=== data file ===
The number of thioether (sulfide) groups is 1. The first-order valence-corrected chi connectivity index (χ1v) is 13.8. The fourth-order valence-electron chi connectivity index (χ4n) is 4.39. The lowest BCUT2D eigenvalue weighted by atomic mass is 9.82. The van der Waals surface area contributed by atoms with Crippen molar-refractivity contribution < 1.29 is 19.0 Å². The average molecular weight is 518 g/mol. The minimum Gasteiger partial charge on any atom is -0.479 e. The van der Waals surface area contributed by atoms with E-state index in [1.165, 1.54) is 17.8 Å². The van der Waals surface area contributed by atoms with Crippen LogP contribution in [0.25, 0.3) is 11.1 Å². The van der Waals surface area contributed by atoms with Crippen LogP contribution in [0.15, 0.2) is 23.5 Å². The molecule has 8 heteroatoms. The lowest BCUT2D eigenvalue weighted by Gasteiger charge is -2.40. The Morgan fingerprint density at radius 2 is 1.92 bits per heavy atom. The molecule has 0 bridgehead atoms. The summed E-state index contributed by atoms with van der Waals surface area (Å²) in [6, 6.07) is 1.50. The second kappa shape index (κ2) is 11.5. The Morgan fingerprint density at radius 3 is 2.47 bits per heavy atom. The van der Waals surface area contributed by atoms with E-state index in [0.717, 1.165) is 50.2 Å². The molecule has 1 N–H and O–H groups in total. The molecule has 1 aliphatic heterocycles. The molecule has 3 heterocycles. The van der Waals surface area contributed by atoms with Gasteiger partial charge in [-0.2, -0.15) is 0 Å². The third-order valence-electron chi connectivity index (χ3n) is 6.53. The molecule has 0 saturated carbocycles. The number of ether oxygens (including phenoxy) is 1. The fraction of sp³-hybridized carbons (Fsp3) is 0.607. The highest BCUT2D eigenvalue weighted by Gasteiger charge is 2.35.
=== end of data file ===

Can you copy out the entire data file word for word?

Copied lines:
The number of thioether (sulfide) groups is 1. The first-order valence-corrected chi connectivity index (χ1v) is 13.8. The fourth-order valence-electron chi connectivity index (χ4n) is 4.39. The lowest BCUT2D eigenvalue weighted by atomic mass is 9.82. The van der Waals surface area contributed by atoms with Crippen molar-refractivity contribution < 1.29 is 19.0 Å². The average molecular weight is 518 g/mol. The minimum Gasteiger partial charge on any atom is -0.479 e. The van der Waals surface area contributed by atoms with E-state index in [1.165, 1.54) is 17.8 Å². The van der Waals surface area contributed by atoms with Crippen LogP contribution in [0.25, 0.3) is 11.1 Å². The van der Waals surface area contributed by atoms with Crippen LogP contribution in [0.15, 0.2) is 23.5 Å². The molecule has 8 heteroatoms. The lowest BCUT2D eigenvalue weighted by Gasteiger charge is -2.40. The Morgan fingerprint density at radius 2 is 1.92 bits per heavy atom. The molecule has 0 bridgehead atoms. The summed E-state index contributed by atoms with van der Waals surface area (Å²) in [6, 6.07) is 1.50. The second kappa shape index (κ2) is 11.5. The Morgan fingerprint density at radius 3 is 2.47 bits per heavy atom. The van der Waals surface area contributed by atoms with E-state index in [0.717, 1.165) is 50.2 Å². The molecule has 1 N–H and O–H groups in total. The molecule has 1 aliphatic heterocycles. The molecule has 3 heterocycles. The van der Waals surface area contributed by atoms with Gasteiger partial charge in [-0.2, -0.15) is 0 Å². The third-order valence-electron chi connectivity index (χ3n) is 6.53. The molecule has 0 saturated carbocycles. The number of ether oxygens (including phenoxy) is 1. The fraction of sp³-hybridized carbons (Fsp3) is 0.607. The highest BCUT2D eigenvalue weighted by Gasteiger charge is 2.35.